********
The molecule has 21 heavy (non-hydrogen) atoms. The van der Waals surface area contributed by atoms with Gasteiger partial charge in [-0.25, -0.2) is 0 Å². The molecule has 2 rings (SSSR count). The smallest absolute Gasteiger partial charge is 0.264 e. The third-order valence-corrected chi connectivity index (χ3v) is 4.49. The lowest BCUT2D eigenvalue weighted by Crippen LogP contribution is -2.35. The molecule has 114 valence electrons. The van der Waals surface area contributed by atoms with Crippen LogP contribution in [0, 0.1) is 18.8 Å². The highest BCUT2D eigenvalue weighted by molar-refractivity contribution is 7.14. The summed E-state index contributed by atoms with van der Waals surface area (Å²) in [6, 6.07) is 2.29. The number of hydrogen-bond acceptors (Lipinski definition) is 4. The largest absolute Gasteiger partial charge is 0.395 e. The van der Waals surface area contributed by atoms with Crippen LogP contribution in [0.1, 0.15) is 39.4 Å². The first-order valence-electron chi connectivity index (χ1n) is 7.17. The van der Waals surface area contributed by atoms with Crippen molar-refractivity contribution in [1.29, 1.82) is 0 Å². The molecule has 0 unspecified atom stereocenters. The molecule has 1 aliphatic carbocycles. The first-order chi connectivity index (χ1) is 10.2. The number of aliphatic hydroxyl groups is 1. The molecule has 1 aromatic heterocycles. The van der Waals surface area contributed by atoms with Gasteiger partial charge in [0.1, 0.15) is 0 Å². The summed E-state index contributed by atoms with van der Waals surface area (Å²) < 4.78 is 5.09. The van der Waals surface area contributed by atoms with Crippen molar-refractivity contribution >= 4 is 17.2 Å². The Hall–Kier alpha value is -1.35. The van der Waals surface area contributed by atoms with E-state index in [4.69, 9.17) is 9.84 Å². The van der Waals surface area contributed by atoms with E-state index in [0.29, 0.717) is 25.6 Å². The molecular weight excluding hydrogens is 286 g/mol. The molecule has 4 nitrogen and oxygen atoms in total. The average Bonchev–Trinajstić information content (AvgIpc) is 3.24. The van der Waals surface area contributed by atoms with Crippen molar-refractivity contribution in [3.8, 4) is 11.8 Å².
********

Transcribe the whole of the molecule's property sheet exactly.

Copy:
The molecule has 21 heavy (non-hydrogen) atoms. The van der Waals surface area contributed by atoms with Gasteiger partial charge in [-0.25, -0.2) is 0 Å². The molecule has 2 rings (SSSR count). The smallest absolute Gasteiger partial charge is 0.264 e. The third-order valence-corrected chi connectivity index (χ3v) is 4.49. The lowest BCUT2D eigenvalue weighted by Crippen LogP contribution is -2.35. The molecule has 114 valence electrons. The van der Waals surface area contributed by atoms with Crippen LogP contribution in [0, 0.1) is 18.8 Å². The highest BCUT2D eigenvalue weighted by molar-refractivity contribution is 7.14. The summed E-state index contributed by atoms with van der Waals surface area (Å²) in [6, 6.07) is 2.29. The number of hydrogen-bond acceptors (Lipinski definition) is 4. The largest absolute Gasteiger partial charge is 0.395 e. The van der Waals surface area contributed by atoms with Crippen LogP contribution in [0.1, 0.15) is 39.4 Å². The first-order valence-electron chi connectivity index (χ1n) is 7.17. The van der Waals surface area contributed by atoms with Crippen molar-refractivity contribution in [1.29, 1.82) is 0 Å². The molecule has 0 unspecified atom stereocenters. The molecule has 1 aliphatic carbocycles. The first-order chi connectivity index (χ1) is 10.2. The number of aliphatic hydroxyl groups is 1. The molecule has 1 aromatic heterocycles. The van der Waals surface area contributed by atoms with Gasteiger partial charge in [0.1, 0.15) is 0 Å². The summed E-state index contributed by atoms with van der Waals surface area (Å²) < 4.78 is 5.09. The van der Waals surface area contributed by atoms with Crippen molar-refractivity contribution >= 4 is 17.2 Å². The Hall–Kier alpha value is -1.35. The van der Waals surface area contributed by atoms with E-state index in [4.69, 9.17) is 9.84 Å². The van der Waals surface area contributed by atoms with E-state index in [0.29, 0.717) is 25.6 Å². The molecular weight excluding hydrogens is 286 g/mol. The molecule has 4 nitrogen and oxygen atoms in total. The average Bonchev–Trinajstić information content (AvgIpc) is 3.24. The van der Waals surface area contributed by atoms with Crippen molar-refractivity contribution in [3.8, 4) is 11.8 Å².